The Effects of Good Culture

Whether they’re knocking out sales goals together or chatting at an office happy hour, associates who enjoy one another’s company make all the difference in a business—all the way down to the bottom line.

A Healthy Work Environment

Don Harkey, Chief Innovation Officer at People Centric Consulting Group, says things like kickball games and potluck lunches are more of an output of a good culture than an input of it. “These fun things help with open communication,” Harkey says. To work on overall culture, don’t rely only on social activities. “If you’re trying to create a good culture, you don’t just want to work on culture,” Harkey says. “You want to work on the systems that impact the culture.”

Lower Turnover and Higher Profits

Good culture is also beneficial to the bottom line. Harkey cites a Gallup analysis comparing low- and high-culture companies. “Companies with a high-performance culture have lower turnover and lower absenteeism,” he says. “They have a lot fewer accidents. They have higher profit and higher productivity. Just across the board, everything works better when a company has a good culture.” The dramatic difference can be good, especially when dollars and cents are concerned. “We’ve seen companies where we’ve worked on nothing but culture multiply their profits,” Harkey says. “Not just increase them, but multiply them. Quickly.”

Attractiveness to Potential Employees

Thanks to social media and companies like Glassdoor, people know which companies have good culture. And now more than ever, job seekers are looking for these places. “When you have a really good culture, you create a demand of people who want to work for you,” Harkey says. “The culture naturally attracts good employees.”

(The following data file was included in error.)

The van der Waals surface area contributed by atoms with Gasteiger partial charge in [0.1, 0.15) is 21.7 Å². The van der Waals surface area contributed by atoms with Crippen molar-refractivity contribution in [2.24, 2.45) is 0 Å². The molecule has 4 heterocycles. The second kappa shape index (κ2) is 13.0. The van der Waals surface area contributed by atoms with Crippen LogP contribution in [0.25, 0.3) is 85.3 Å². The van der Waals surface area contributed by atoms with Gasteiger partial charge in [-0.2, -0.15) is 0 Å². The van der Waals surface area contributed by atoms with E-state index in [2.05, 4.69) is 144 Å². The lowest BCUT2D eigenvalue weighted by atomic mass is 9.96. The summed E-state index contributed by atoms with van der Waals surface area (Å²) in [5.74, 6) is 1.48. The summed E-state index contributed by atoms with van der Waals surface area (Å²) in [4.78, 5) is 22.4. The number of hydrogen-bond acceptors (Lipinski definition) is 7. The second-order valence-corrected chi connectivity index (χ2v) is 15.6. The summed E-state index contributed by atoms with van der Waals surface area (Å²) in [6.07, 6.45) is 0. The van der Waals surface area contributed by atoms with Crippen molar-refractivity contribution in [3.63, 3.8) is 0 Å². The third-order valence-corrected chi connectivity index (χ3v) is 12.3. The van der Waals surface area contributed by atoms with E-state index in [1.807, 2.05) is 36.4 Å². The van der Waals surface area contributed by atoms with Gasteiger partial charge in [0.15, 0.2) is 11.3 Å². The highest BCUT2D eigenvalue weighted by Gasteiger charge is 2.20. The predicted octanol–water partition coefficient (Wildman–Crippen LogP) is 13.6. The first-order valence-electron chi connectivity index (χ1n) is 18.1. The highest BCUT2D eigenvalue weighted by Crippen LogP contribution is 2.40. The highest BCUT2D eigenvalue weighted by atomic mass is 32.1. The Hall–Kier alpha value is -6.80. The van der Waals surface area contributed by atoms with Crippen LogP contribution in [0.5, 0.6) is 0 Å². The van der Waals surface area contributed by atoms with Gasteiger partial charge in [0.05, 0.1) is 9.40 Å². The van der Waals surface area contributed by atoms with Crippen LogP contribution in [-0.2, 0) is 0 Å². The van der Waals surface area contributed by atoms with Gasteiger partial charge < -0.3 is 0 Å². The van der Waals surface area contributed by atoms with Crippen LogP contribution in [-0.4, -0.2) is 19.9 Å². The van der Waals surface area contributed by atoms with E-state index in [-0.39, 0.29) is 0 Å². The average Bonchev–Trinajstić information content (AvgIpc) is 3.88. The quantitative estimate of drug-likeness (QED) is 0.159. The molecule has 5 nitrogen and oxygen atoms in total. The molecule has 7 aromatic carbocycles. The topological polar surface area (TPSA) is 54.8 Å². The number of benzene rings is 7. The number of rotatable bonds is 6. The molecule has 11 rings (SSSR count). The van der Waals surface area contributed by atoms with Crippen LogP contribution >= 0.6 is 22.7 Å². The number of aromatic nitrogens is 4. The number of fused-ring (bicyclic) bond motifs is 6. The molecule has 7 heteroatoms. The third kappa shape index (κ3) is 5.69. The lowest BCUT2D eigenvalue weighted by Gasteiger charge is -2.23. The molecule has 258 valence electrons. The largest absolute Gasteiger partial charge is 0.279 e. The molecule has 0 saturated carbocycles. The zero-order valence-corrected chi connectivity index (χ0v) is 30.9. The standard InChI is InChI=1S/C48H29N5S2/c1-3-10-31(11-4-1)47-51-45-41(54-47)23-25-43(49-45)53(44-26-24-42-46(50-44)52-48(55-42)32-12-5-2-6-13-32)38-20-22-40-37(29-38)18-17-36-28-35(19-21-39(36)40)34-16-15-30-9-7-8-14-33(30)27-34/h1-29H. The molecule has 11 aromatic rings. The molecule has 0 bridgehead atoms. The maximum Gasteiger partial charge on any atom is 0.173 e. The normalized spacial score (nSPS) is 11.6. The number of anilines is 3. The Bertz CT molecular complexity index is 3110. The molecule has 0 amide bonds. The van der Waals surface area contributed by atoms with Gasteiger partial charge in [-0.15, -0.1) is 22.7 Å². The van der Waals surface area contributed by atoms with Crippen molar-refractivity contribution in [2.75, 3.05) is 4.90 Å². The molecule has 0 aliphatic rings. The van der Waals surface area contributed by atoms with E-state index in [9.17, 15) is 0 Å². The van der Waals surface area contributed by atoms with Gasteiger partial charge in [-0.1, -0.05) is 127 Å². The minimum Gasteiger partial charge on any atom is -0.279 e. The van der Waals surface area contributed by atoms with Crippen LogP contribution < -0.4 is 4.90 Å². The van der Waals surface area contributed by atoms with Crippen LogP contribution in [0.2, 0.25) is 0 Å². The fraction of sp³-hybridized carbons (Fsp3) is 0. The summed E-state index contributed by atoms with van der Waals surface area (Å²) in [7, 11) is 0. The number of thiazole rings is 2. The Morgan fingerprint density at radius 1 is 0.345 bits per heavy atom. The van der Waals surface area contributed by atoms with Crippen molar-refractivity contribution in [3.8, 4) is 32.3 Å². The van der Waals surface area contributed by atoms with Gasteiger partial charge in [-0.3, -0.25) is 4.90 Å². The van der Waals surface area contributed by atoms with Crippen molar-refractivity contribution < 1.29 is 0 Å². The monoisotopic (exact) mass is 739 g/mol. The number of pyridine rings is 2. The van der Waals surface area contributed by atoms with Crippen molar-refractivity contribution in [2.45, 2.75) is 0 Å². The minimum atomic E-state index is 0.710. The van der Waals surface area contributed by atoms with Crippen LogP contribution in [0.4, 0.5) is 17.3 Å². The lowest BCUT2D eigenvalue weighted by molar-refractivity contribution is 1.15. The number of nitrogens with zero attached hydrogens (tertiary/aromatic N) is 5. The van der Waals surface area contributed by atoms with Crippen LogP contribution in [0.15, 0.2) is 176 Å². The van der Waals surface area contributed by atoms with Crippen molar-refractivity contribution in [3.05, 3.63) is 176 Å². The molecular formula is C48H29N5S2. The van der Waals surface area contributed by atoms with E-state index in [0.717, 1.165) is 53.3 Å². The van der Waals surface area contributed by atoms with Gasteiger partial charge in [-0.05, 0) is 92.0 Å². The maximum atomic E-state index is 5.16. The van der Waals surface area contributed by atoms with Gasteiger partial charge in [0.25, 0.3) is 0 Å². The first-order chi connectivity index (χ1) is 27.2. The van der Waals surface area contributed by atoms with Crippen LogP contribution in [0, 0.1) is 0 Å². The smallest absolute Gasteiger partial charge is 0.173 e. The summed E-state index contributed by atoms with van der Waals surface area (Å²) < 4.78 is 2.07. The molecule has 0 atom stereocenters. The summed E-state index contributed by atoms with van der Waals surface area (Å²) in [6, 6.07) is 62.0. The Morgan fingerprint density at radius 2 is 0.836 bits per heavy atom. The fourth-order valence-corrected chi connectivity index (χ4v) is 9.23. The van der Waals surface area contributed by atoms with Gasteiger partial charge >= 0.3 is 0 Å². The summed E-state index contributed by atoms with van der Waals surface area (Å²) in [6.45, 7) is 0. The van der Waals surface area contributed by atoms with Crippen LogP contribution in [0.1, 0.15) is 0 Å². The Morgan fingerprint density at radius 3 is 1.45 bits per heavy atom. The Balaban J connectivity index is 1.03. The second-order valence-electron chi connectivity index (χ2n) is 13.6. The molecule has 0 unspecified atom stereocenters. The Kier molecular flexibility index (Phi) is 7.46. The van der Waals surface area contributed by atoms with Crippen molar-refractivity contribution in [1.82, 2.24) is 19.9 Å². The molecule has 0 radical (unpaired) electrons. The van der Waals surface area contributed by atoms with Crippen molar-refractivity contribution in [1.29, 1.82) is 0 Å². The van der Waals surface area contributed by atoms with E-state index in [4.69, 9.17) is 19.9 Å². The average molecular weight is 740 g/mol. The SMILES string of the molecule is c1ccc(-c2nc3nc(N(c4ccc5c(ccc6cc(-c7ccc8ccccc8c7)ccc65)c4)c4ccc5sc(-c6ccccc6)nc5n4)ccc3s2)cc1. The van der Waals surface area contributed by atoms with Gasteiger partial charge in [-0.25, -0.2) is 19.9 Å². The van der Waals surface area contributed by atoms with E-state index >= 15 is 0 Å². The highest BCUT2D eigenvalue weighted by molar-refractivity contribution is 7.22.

Prime Inc.’s more than 8,000 team members embrace the company’s culture of accountability, ownership and sense of appreciation. 


Despite having more than 8,000 team members, Prime Inc. is a very flat organization, and this factor plays a huge role in the company’s culture. Everyone is approachable here, including owner Robert Low, who regularly plays lunchtime basketball with a range of associates in the company gym.


Sometimes something extreme has to happen in order to get to something great. This was exactly the case with Prime Inc. when company owner Robert Low went through bankruptcy in the early ’80s. “When Robert went through that bankruptcy, he learned some things,” says Darrel Hopkins, Prime Inc.’s controller who has been a member of the Prime Inc. team for more than 20 years. “One of the things he learned was that at the end of the day, the owner cares more about the company than anyone else, because the owner has the most at risk. That’s when he thought, ‘I don’t want a company full of employees, I want a company full of owners.’”